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Jüesi lu 覺斯錄. [Jap-Sin I, 165.d]
AuthorLiu Ning 劉凝, ca. 1625-ca. 1715
Pub. Location---Publisher---
Date2002Phys. Desc.v. 9, p. 529-590 (1 juan.)
LocationHallway CasesCall NumberBX1665.A2 Y47 2002 v.9.48
In: 耶穌會羅馬檔案館明清天主教文獻. Chinese Christian texts from the Roman Archives of the Society of Jesus v. 9.48., p. 529-590. Juesi lu 覺斯錄 / Liu Ning 劉凝

See full citation: Ad Dudink & Nicolas Standaert, Chinese Christian Texts Database (CCT-Database).

JapSin I, 165.d
Jüesi lu 覺斯錄.
By Liu Ning 劉凝. One juan. Chinese bamboo paper in one volume. No date or place of publication.

The cover bears a label with the title and an inscription in ink: 江西南豐劉凝 (Liu Ning of Nanfeng in Jiangxi). The Latin inscription reads: “Disputatio de rerum | origine, et coeli significatione | a christiano Lieu.”
The title page (verso) bears the title of the book in three large characters. There are ten columns in each half folio with twenty-four characters to each column. The upper middle of each folio bears the title of the book, and the title of the essay is given together with the number of the folio. The book consists of five essays:

1. Yuanbenlun 原本論 (On the origin of the universe).
2. Tianzhu yici feichuang zi Xiyu 天主一詞非創自西域 (The term Lord of Heaven is not an invention of Westerners).
3. Bian Tiantong Miyun heshang sanshuo 辨天童密雲和尚三說 (A discussion on the three essays [On Heaven] of the monk Miyun of the Tiantong [monastery]).
4. Bian Tian sanshuo xubian 辨天三說序辨 (A criticism of the preface to the three essays On Heaven).
5. Fusong heshang Sanjiao zhenglun 撫松和尚三教正論 (A discussion on the Sanjiao zhenglun [A sound statement on the three religions: Confucianism, Buddhism and Daoism] of the Buddhist monk Fusong).

Both Miyun and Fusong directed their writings against Christianity. Liu Ning tried to refute them by pointing out their mistakes. For the three essays On Heaven by Miyun, we refer our readers to Jap-Sin I, 155, where we have already spoken about this work.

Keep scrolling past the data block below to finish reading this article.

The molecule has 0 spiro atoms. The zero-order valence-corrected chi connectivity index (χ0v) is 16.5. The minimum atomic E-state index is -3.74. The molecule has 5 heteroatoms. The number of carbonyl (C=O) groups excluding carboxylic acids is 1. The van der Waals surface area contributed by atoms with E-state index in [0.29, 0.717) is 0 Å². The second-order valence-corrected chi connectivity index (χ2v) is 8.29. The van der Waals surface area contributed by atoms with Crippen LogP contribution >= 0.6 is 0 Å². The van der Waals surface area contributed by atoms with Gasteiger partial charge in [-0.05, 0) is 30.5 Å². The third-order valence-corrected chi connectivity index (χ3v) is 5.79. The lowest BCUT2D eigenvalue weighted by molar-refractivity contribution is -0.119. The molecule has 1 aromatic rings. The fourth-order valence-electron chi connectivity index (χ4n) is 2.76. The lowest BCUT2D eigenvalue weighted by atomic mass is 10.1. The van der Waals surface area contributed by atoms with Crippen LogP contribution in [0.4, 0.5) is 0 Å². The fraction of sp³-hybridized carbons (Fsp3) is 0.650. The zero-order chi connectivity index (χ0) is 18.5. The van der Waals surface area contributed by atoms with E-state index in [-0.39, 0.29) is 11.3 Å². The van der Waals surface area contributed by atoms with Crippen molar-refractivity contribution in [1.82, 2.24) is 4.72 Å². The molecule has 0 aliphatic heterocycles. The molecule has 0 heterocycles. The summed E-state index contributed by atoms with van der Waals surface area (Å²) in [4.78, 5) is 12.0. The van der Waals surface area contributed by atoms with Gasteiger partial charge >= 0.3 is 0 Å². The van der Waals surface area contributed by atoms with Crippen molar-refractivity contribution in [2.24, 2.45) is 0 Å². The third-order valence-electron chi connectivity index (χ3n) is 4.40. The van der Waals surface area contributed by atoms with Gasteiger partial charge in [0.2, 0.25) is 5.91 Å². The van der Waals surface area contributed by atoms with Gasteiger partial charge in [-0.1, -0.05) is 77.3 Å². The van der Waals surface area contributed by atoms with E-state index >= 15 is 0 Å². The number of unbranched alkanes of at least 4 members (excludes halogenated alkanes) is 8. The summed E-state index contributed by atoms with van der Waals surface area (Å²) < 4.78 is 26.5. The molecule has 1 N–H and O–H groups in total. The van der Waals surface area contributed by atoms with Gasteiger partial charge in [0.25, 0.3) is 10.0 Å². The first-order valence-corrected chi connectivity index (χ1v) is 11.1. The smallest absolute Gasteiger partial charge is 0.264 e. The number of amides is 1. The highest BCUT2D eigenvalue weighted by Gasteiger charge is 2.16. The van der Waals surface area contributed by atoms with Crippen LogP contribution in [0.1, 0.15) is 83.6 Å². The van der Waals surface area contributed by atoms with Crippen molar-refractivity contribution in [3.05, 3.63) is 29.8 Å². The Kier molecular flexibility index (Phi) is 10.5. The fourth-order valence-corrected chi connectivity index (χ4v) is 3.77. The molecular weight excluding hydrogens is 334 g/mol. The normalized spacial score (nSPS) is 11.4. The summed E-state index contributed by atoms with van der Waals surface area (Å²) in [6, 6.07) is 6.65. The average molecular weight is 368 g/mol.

With regard to the monk Fusong, Liu informs us that his name was Wu [宀+吾, var. 寤] and that he resided in the western part of Jiangxi in a monastery known as the Lianshi’an 蓮石庵. We have not seen the Sanjiao zhenglun, composed by Fusong, but according to Liu, the monk Wu (i.e., Fusong) cited Buddhism as the equal of Confucianism with the intention of giving importance to Buddhism. He then tried to bring in Daoism as a support for his religion and at the end he made himself a defender of his faith. In reality, Liu says, there was nothing new in Wu’s writing; all he did was to take up the arguments of the Buddhist scholar Yu Chunxi 虞淳熙 (zi 德園) and of Yang Guangxian 楊光先. Finally, Liu says that it was fortunate that Western missioners kept coming to China. Their activities helped to revive the teaching of Confucius and Mencius. By doing this they increased the hatred of the Buddhists and Daoists against Christianity and these were trying to fight side by side. However, Liu concluded, the emperor was fully aware of the orthodoxy of the missioners and through his ministers he had declared publicly that Christianity is not a false religion and therefore should not be forbidden.
As for essay no. 4, according to our author the preface to Miyun’s writing was based on the preface found in the Beiyouji 北遊集, a collection published by the Buddhist monk Hongjue 弘覺 (Daomin, see Jap-Sin I, 155). The author of this preface is said to have been the well-known scholar Qian Qianyi 錢謙益 (1582–1664), who signed himself Hongxuetang zhuren 鴻雪堂主人.
The book is written in good literary style, and its vigorous expression shows its author as a strong defender of the faith. Liu Ning (zi 二至) was a native of Nanfeng (Jiangxi). He was a tribute-student (gongsheng 貢生), who later became assistant instructor at the Confucian school of Chongyi 崇義 in the same province. The Siku tiyao cites two of his books: Jili bianlun 稽禮辨論 in one juan and Shiguwen dingben 石鼓文定本 in two juan (SKTY 1:497, 931). The Latin inscription on the cover of Jap-Sin I, 165.d mentions that he was a Christian and, indeed, from the apologetics he wrote he seems to have had a good understanding of the Catholic teaching. At the same time, he showed a wide knowledge of Buddhist teaching; probably he was a convert from Buddhism. Liu Ning wrote a preface to Pedro de la Piñuela’s Bencaobu 本草補 (see Jap-Sin II, 86).

Cf. Courant 7172 (Chüeh-ssu lu).
Source: Albert Chan, S.J., Chinese Books and Documents in the Jesuit Archives in Rome, pp. 218-220.

Subject(s)Catholic Church--China--17th-18th centuries--Sources
Catholic Church--China--18th century--Apologetic works--Sources
Catholic Church--Relations--Buddhism--17th-18th centuries--Sources
Rec. TypeBook (Text in Collection)LanguageChinese 中文
CollectionRicci Institute LibraryRec. #14568